Japan shippers to split Singapore bunker term contract on MFM price uncertainty
Most of Japan’s shipping companies formally announced this week that they will be splitting their upcoming six-month term cycle into two separate cycles, due to price uncertainty driven by the mandatory adoption of mass flow meters at the port of Singapore come January 1, 2017, Japan-based traders said this week.
Japan’s major shipping companies such as NYK Line, Mitsui OSK Lines and K-Line, as well as others, typically have two six-month term cycles that run from April-September and October-March.
However, sources said majority of Japan’s shipping companies have decided that the upcoming October-March term will be split into an October-December cycle, and a January-March cycle.
“From what I understand, NYK has asked traders to submit term offers for the first three months, and they will begin negotiations for the next three months around December,” a Japan-based trader said Wednesday.
“For MOL, they have asked for 3+3, meaning they want offer prices for both October-December and January-March,” the trader said, adding however that he is doubtful MOL will agree to offer levels for the latter cycle.
“Price offers will be very high [for the January-March cycle] from the suppliers’ side because it is too risky … no one knows what the situation then will be like and all will want to be on the safe side, so they [suppliers] will just offer high prices, which I personally doubt MOL will accept,” he said, adding that MOL is probably merely curious for an idea of what prices for January-March may be like, and that they would likely take a similar approach to term discussions as NYK.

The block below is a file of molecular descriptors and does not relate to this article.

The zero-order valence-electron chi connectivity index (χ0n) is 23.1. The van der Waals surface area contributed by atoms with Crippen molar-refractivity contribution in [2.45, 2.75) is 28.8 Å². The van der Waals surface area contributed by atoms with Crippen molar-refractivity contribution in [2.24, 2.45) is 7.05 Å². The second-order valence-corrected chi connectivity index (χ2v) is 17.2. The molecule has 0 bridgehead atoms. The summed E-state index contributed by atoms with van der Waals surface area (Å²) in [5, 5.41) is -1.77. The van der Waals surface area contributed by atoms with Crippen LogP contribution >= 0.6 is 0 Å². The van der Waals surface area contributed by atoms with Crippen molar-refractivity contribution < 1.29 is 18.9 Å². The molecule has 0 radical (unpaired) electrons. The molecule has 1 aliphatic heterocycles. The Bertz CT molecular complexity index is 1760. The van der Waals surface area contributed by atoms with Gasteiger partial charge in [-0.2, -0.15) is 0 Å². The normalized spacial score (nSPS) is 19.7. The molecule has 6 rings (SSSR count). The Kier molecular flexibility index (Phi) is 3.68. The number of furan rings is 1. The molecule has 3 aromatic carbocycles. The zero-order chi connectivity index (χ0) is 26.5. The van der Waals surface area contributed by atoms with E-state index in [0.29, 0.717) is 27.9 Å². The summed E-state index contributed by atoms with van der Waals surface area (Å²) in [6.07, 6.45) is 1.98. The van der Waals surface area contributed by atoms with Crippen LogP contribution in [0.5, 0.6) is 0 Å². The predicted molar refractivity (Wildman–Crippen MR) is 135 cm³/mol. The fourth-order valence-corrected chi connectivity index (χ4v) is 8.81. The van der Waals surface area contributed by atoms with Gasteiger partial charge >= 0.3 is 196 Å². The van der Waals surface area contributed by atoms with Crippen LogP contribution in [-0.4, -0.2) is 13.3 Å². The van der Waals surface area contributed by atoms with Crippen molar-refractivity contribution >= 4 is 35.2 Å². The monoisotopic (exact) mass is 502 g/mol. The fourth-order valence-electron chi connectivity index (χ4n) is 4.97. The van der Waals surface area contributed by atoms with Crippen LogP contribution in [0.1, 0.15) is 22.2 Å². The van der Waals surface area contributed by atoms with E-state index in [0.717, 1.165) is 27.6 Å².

As of Thursday, it was heard that K-Line had yet to formally announce a decision on their approach for the October-March term, but traders said it is expected soon.
Officials from the three major Japanese shipping companies did not respond to requests for comment this week.
A source said Thursday that traders have around till the end of August to revert to Japanese shipowners as to their term offers.
Platts reported July 22 that the rare move to split the traditional six-month term contract into two stems from uncertainty from both Japanese shippers as well as suppliers about how bunker fuel prices in Singapore will be impacted from the mandatory adoption of mass flow meters.
Market participants said in July that some believe bunker fuel prices will be considerably higher once the mass flow meter mandate kicks in, which will then affect term differentials for Japanese companies’ bunker fuel contracts for volumes lifted from Singapore.
But others said there might be no change in term contract differentials at all if bunker fuel prices for Singapore reflected the rise.
“For now, our offer for a six-month term, or for a January-March [Singapore] term, will be higher,” a Japan-based trader said Thursday.
“We are still considering what offer prices to submit and discussing internally so we’re not sure if offer levels [for the October-December portion] will be similar to previous term cycles … it is very difficult,” the trader said.
The October 2015-March 2016 term cycle for bunker fuel supplied from Singapore was settled at a discount of around $5-$6/mt to the Singapore 380 CST delivered bunker fuel assessment. The current April-September term was heard to have been settled at around the same differentials. Traders said this split in the term contract would be temporary, with the Japanese buyers going back to the normal six-month term cycle once the initial uncertainty around Singapore bunker fuel prices settles down.
Sources also said that while Japanese shipping companies usually discuss six-month term contracts on a regional basis covering ports such as Singapore, Japan, South Korea, Hong Kong, China and others, only Singapore is being looked at for the change in term duration, with the other ports remaining on a six-month term contract. Sources estimate that on an average, the three major Japanese shipping companies — NYK Line, Mitsui OSK Lines and K-Line — lift a total of 300,000 mt of bunker fuel on a term basis per month from Singapore.